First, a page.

River tamarind, Leucaena leucocephala (กระถิน ; grathin)

By: Hanuman
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river-tamarind

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Local Names:
Rachaburi:
กะเส็ดโคก กะเส็ดบก (gaset kho:hk, gaset bohk). Samutsongkram: กะตง กระถิน กระถินน้อย กระถินบ้าน ผักก้านถิน (ga dtohng, grathin, grathin naawy, grathin baan, phak gaanthin). Chiang Mai: ผักก้านถิน (phak gaan thin). Northern Provinces: ผักหนองบก (phak naawng bohk). Central Plains: กระถินไทย กระถินบ้าน กระถินดอกขาว กระถินหัวหงอก (grathin thai grathin baan grathin daawk khaao grathin huaa ngaawk). Southern Provinces: ตอเบา สะตอเทศ สะตอบ้าน (dtaaw bao sa dtaaw thaeht sa dtaaw baan). Other names: กระถินยักษ์ (grathin yak).

Description
Shrub to understorey tree up to 11 m tall and 17 cm dbh. Stipules dropped early. Leaves alternate, compound, leaflets opposite, penni- to tripli-veined, glabrous, small. Flowers ca. 2.5 mm diameter, white, protruding stamens, flowers placed in globose umbell. Fruits ca. 141 mm long, green-brown-black, strongly flattened, explosively dehiscing pods. [1]Plants of Southeast Asia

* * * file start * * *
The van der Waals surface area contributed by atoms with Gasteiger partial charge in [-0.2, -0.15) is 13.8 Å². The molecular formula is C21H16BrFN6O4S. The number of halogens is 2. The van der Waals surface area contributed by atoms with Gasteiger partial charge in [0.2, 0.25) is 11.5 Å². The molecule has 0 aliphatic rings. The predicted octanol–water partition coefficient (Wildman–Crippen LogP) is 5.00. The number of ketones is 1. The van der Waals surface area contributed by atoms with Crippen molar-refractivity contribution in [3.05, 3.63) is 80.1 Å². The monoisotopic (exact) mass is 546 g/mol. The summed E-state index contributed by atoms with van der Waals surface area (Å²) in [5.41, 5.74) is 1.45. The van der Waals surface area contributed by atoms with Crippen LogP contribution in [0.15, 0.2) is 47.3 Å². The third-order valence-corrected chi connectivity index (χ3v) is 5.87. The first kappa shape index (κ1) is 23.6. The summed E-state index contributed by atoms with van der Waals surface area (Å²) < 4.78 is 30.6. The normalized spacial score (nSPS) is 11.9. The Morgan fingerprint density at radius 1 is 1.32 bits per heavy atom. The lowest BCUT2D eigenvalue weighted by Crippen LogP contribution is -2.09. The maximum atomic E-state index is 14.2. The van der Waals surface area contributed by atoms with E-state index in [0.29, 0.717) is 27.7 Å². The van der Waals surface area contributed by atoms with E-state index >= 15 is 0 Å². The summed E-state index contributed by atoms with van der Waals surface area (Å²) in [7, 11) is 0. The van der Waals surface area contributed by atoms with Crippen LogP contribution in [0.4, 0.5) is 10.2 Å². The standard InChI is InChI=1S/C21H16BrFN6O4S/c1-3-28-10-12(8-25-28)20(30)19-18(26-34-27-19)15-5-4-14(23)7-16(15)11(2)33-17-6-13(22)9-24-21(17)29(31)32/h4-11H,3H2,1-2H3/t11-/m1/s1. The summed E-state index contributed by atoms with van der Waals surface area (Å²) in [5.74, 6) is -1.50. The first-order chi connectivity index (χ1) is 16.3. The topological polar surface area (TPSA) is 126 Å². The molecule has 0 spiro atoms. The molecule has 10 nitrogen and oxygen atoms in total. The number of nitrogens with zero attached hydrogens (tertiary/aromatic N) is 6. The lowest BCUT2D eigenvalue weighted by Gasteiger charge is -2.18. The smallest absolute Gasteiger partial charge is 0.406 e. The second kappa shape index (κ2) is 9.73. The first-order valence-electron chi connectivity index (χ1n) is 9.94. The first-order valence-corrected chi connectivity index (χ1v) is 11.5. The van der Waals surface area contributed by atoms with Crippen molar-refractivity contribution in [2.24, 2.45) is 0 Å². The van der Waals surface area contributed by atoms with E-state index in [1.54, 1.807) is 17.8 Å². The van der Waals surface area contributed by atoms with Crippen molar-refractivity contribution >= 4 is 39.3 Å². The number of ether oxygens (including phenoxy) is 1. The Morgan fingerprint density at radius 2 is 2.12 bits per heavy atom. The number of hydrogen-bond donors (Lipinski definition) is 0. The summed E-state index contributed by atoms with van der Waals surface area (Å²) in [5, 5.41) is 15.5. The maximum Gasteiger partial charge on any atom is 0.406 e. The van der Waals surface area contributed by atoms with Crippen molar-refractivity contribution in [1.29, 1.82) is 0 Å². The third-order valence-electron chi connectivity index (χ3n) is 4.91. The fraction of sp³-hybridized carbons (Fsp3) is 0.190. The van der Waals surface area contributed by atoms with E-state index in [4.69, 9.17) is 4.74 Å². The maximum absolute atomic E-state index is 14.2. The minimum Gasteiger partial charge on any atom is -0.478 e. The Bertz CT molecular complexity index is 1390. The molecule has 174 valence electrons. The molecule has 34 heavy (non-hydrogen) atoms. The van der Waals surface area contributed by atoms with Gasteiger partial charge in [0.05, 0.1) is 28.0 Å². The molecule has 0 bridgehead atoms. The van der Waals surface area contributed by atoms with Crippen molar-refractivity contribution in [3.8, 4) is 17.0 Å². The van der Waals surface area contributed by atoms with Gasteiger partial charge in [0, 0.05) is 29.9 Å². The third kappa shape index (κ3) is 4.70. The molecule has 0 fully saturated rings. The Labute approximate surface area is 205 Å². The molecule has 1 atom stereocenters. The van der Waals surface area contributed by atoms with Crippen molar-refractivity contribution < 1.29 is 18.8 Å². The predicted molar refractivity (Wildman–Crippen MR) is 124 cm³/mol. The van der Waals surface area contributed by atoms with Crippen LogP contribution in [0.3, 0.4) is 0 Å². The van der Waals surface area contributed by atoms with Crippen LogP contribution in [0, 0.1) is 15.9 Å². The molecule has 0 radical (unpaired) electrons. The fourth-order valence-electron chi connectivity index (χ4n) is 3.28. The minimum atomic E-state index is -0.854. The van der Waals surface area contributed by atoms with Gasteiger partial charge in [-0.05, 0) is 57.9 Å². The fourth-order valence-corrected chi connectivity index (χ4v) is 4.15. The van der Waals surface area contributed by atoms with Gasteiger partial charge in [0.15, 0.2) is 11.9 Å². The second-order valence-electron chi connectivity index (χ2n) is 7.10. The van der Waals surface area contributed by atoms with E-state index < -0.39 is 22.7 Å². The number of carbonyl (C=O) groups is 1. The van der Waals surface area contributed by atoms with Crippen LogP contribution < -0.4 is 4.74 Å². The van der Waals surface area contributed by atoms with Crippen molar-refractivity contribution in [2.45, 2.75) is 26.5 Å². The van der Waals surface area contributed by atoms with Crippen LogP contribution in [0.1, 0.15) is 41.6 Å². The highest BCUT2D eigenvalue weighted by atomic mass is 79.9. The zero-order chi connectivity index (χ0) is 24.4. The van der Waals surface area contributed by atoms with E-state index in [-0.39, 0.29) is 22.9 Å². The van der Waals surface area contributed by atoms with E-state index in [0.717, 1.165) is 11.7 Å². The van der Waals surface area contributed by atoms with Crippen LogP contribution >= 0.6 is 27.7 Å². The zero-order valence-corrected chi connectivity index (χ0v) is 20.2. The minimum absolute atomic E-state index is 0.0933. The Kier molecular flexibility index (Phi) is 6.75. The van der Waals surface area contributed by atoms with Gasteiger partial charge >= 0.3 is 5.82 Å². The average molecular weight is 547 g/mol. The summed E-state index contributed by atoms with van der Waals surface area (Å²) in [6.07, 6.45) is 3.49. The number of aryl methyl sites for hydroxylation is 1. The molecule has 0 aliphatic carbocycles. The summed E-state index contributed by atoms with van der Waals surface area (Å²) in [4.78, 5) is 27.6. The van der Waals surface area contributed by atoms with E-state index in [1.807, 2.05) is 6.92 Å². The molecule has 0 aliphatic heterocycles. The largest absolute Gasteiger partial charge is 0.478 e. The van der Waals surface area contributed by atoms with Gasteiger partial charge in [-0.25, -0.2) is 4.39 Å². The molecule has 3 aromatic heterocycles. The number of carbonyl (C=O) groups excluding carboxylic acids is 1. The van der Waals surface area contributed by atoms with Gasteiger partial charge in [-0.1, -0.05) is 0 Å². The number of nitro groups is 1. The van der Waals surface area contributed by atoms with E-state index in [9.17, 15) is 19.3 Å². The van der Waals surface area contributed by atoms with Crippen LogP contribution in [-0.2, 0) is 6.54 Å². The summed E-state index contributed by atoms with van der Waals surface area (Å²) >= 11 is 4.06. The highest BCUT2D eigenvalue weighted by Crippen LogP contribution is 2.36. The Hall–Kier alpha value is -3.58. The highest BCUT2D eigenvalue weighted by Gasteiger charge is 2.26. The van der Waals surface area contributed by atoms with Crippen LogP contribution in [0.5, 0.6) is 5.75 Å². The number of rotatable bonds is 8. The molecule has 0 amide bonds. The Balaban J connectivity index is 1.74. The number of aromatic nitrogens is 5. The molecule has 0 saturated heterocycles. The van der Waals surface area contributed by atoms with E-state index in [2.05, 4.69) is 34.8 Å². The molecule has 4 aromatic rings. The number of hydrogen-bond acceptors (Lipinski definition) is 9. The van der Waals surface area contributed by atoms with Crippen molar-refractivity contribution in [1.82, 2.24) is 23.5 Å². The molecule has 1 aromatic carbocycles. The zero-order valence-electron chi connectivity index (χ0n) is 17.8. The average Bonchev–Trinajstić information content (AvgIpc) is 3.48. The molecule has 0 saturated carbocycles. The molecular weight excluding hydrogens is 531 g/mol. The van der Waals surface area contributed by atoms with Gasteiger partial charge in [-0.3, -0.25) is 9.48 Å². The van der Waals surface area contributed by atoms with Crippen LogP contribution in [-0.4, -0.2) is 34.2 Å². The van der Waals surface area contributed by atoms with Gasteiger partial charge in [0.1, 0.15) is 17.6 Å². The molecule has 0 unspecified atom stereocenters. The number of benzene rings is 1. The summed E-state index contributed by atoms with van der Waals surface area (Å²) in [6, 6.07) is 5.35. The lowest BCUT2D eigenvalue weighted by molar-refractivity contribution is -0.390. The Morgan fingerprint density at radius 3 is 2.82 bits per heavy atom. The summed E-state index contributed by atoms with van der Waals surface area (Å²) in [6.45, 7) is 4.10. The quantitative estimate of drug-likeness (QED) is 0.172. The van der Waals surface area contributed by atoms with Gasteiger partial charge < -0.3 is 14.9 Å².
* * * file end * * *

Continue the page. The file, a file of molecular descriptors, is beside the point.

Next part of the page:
Ecology
In open disturbed vegetations and regrowth, also cultivated up to 1500 m altitude. Usually near rivers, but also along roads and ridges on sandy soils. [2]Plants of Southeast Asia

Uses
Used as shade crop and reforestation. Wood is used for paper pulp, fuel, and charcoal. The bark (pounded) is used against fungal infections and as a brown dye for fishing nets. Also used as cattle fodder. Leaves, flowers, and fruits are used in cooking. Seeds can be used as a substitute for coffee. [3]Plants of Southeast Asia

The young leaves and pods are edible.

Distribution
Originally from tropical Americas, but currently pan-tropical. In Borneo collected in Sarawak, Brunei, Sabah and East-Kalimantan. [4]Plants of Southeast Asia

The information on this website has been compiled from reliable sources, such as reference works on medicinal plants. It is not a substitute for medical advice or treatment and Thaifoodmaster does not purport to provide any medical advice.

References[+]

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